DALLAS (CBSDFW.COM) – In registering children for the new school year, parents probably read, and maybe signed, a routine photo release form about schools posting images of their student on social media sites.
But the CBS 11 I-Team discovered a big difference this year.READ MORE: 19-Year-Old Tello Hernandez Faces Intoxication Manslaughter Charge Following Fatal Crash
The social media images that teachers may be posting are now coming from inside students’ homes.
They may be coming from inside a child’s bedroom. And they may have a child’s name on his or her face.
A concerned parent emailed the I-Team saying, “Top administrators publicly post images to social media of sleepy kindergartners in their bedrooms along with their full name, school and the web address to their virtual classrooms.”
The I-Team showed similar photos to Dr. Murat Kantarcioglu, a professor at the University of Texas at Dallas with expertise in privacy.
“It could be dangerous,” said Dr. Kantarcioglu. “I can see the pictures, schools and their names. From there, I can check websites and figure out where they are teaching and which classes. In some cases, I have the student’s surnames and sometimes their parent’s emails.”
Using public records, he says a savvy stranger could learn more.
“I don’t see the benefit of sharing this so why take the risk,” says Dr. Kantarcioglu.
The I-Team reached out to 14 of the largest North Texas school districts. Eleven responded.
The policies all stated that parents must sign a photo and/or directory information release form before information can be released or posted.
But the I-Team learned what parents sign varies a lot from district to district.
Directory information may include a child’s address, date and place of birth, activities, even the child’s height and weight.
Keller ISD’s policy states it can disclose all of that information with parental permission.
Frisco ISD’s policy states the district cannot share a photo if the student’s grade or name or course is on it.
The policy at Plano ISD states teachers cannot share on their personal sites at all.READ MORE: Homeowner Terry Duane Turner Charged In Slaying Of Motorist Adil Dghoughi In His Driveway
Richardson ISD states it will only publish photos or student information, with a parent’s permission, on school or district sites.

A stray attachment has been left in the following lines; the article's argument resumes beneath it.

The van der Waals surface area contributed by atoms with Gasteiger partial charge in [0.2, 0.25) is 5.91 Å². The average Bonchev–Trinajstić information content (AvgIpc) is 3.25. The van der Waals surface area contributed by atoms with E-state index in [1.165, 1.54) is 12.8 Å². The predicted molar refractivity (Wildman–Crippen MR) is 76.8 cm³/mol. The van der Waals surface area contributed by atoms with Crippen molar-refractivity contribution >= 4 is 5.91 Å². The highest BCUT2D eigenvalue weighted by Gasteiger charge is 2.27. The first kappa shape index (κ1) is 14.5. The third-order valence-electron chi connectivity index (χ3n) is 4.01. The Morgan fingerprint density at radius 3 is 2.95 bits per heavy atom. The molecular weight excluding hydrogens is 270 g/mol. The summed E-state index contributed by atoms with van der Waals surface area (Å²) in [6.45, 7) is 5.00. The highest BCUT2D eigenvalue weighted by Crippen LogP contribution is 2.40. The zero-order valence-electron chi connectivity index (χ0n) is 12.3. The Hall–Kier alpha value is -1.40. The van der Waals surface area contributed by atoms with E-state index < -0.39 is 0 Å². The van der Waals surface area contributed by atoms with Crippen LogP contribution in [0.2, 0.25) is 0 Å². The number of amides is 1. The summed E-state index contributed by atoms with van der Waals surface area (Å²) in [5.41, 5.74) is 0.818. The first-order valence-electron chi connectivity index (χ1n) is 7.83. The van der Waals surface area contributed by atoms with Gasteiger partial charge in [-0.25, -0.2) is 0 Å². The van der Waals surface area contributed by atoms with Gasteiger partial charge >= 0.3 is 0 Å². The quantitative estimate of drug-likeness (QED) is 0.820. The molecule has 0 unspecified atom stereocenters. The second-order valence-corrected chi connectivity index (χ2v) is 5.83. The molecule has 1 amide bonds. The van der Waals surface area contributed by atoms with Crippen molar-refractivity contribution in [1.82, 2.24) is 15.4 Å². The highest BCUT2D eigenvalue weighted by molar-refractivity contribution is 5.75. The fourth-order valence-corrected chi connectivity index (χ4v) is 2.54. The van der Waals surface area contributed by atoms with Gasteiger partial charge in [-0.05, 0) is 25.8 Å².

Grand Prairie and Mesquite ISD both require a teacher to get written permission from a supervisor before posting anything.
The policy in Lewisville ISD gives parents two options: (1) to release photos strictly for school purposes, or (2) to third party vendors “not affiliated” with the school.
Despite the policies, insiders say the old regulations that parents have been signing for years, are nowhere near catching up with the new reality of online school this year.
“Because all of this is so new,” says Steve Balkam, the founder of of the Family Online Safety Institute. “We’re making up the rules as we go along.”
Balkam’s foundations works with lawmakers to help protect children online.
“Teachers and school districts and principals and parents must be acutely aware of how their children’s images are being used,” says Balkam. “Perhaps in the background, there is a picture of their house or the name of their street or the ballet class they go to at 4 o’clock.”
A year ago, most districts had constant conversations about ways to lock schools down and protect children from intruders, shooters and other dangers.
Privacy security experts say now is the time to think about the “locked doors, barriers and vestibules” of the virtual world.
Ways to protect your child during online school
1. Change your child’s background to a generic one. Some sites provide options to create virtual backgrounds.
2. You should always make sure there is a blank wall behind your child. Be sure no one can walk behind or be seen behind him/her.
3. Take the email address or name off the screen when they’re in class. If you need to put a name on the screen, use your child’s first name only or his/her initials.
4. Turn the camera off if the teacher will allow it.MORE NEWS: Dallas Neighborhood Crime Spike Has Many Questioning, 'Is Uptown Going Downhill?'